Even now that I am staying home, my husband fixes a lot of meals because he enjoys cooking, and the baby always wants to eat and eat and eat just when dinner should be fixed. Since she sort of needs to be attached to me to eat, it complicates that whole being over a stove and using sharp objects thing. I, however, am left in charge of meal planning and food buying. With a three-month-old and intense graduate work, this task is a bit more challenging. With a picky husband, this task used to be difficult.
Here are some of my food shopping tricks:
1. Use Amazon Pantry (just bulk stuff, or things not offered on Peapod)--when baby naps, I try to accomplish grad work, not go grocery shopping. I do not fear grocery shopping with an infant; it's just annoying and cumbersome. Plus, I hate food shopping anyway. Food shopping online while posting in online discussion forums for grad class works out pretty well. It all comes in one big box, so it's probably better to use this method for bulk items.
2. Use Peapod (food delivery service through Giant)--delivery fees aren't too steep; they actually do a great job (at least in our area) of choosing good produce; they frequently send promo coupons in the mail.
3. Feed the baby. While she naps, take a quick trip to the grocery store for meat/specialty items. If the baby is cluster feeding at this time, I just wait until the weekends and make my husband go, or we go as a family. (Now that she's three-months-old, her time between each feeding has grown a bit.)
Here is my new meal planning method:
1. List items in pantry. Our family cannot be the only one that has a ton of stuff in the pantry that goes unused for months at a time. So, I made a list of items in our pantry, fridge, and freezer.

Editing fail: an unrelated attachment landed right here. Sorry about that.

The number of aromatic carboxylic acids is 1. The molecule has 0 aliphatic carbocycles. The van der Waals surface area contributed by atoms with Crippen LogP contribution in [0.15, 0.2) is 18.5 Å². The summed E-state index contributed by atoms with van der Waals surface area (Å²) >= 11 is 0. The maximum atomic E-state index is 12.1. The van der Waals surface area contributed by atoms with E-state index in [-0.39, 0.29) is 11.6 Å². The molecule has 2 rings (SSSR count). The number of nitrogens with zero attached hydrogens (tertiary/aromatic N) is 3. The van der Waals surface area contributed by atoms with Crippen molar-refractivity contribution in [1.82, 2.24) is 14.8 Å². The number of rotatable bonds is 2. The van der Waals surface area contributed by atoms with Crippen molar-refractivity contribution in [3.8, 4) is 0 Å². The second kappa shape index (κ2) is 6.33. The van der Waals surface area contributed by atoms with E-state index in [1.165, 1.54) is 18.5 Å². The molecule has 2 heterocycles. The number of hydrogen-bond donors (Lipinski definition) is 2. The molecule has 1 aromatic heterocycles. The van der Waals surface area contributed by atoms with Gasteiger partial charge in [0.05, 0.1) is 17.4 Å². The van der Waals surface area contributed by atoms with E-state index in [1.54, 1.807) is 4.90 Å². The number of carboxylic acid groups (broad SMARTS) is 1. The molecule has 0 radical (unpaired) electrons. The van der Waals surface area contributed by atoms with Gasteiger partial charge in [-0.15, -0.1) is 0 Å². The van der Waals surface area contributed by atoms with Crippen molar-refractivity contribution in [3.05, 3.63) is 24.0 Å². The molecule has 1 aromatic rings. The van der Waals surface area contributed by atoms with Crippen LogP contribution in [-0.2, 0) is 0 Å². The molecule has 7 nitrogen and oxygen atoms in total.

2. Once I had a list of what actually existed in our cabinets/fridge/freezer, I came up with a list of meals that could be made with just these things and possibly a few additions. I did not write down recipes. I just wrote down ingredients. My husband chooses his own adventure while cooking anyway, so recipes are nearly useless with him in front of the stove.
3. Once I had a list of 7 meals (at least one in a crockpot), I made a trip to the store or ordered food through Peapod. We make the meals with the ingredients that will spoil the quickest.
How is this method different?
Not forcing ourselves to fix a particular meal on a particular day gives us the flexibility we need as a family.
With this method, I always have at least one "easy" meal on hand (ex: Applegate hot dogs, broccoli, and mac and cheese), one crockpot meal, and enough leftovers to make lunch the next day. (I can't make a new lunch for myself because there is not enough time between naps to make myself something new and tend to other household chores/graduate work.)
Also, I created my own meal plan template based on my needs. Here's what a completed meal plan looks like:
By the way, we have been using this method for the past month, and it has been the only method that has worked for an extended period of time!
If you want access to the PDF file, then go here.